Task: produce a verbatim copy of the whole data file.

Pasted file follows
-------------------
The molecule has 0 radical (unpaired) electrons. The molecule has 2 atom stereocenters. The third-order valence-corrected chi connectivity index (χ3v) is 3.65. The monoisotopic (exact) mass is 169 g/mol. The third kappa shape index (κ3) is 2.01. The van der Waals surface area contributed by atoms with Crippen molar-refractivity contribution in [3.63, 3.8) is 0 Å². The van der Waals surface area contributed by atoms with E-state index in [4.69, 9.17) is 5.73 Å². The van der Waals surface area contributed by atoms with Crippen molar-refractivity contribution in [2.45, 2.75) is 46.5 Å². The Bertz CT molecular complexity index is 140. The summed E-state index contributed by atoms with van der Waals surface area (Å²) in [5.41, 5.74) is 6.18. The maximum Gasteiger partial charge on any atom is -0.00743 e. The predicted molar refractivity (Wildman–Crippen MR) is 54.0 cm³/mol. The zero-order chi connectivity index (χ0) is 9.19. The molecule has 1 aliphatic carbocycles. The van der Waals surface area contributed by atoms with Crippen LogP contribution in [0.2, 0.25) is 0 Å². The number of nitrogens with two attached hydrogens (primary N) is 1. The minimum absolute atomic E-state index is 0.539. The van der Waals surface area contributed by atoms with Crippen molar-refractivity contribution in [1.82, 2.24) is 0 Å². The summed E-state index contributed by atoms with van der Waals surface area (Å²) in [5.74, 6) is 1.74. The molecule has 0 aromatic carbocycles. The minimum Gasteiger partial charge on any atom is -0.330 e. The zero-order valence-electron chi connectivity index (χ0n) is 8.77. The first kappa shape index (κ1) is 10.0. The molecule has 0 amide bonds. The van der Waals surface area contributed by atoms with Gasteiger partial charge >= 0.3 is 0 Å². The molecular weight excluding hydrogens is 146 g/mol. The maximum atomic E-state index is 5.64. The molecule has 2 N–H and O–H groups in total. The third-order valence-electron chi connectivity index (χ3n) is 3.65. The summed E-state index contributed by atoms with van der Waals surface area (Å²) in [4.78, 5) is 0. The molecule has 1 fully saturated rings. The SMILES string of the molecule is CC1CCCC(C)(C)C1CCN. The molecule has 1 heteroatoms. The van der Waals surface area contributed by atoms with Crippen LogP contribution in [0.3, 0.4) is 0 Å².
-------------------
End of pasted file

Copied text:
The molecule has 0 radical (unpaired) electrons. The molecule has 2 atom stereocenters. The third-order valence-corrected chi connectivity index (χ3v) is 3.65. The monoisotopic (exact) mass is 169 g/mol. The third kappa shape index (κ3) is 2.01. The van der Waals surface area contributed by atoms with Crippen molar-refractivity contribution in [3.63, 3.8) is 0 Å². The van der Waals surface area contributed by atoms with E-state index in [4.69, 9.17) is 5.73 Å². The van der Waals surface area contributed by atoms with Crippen molar-refractivity contribution in [2.45, 2.75) is 46.5 Å². The Bertz CT molecular complexity index is 140. The summed E-state index contributed by atoms with van der Waals surface area (Å²) in [5.41, 5.74) is 6.18. The maximum Gasteiger partial charge on any atom is -0.00743 e. The predicted molar refractivity (Wildman–Crippen MR) is 54.0 cm³/mol. The zero-order chi connectivity index (χ0) is 9.19. The molecule has 1 aliphatic carbocycles. The van der Waals surface area contributed by atoms with Crippen LogP contribution in [0.2, 0.25) is 0 Å². The number of nitrogens with two attached hydrogens (primary N) is 1. The minimum absolute atomic E-state index is 0.539. The van der Waals surface area contributed by atoms with Crippen molar-refractivity contribution in [1.82, 2.24) is 0 Å². The summed E-state index contributed by atoms with van der Waals surface area (Å²) in [5.74, 6) is 1.74. The molecule has 0 aromatic carbocycles. The minimum Gasteiger partial charge on any atom is -0.330 e. The zero-order valence-electron chi connectivity index (χ0n) is 8.77. The first kappa shape index (κ1) is 10.0. The molecule has 0 amide bonds. The van der Waals surface area contributed by atoms with Gasteiger partial charge >= 0.3 is 0 Å². The molecular weight excluding hydrogens is 146 g/mol. The maximum atomic E-state index is 5.64. The molecule has 2 N–H and O–H groups in total. The third-order valence-electron chi connectivity index (χ3n) is 3.65. The summed E-state index contributed by atoms with van der Waals surface area (Å²) in [4.78, 5) is 0. The molecule has 1 fully saturated rings. The SMILES string of the molecule is CC1CCCC(C)(C)C1CCN. The molecule has 1 heteroatoms. The van der Waals surface area contributed by atoms with Crippen LogP contribution in [0.3, 0.4) is 0 Å².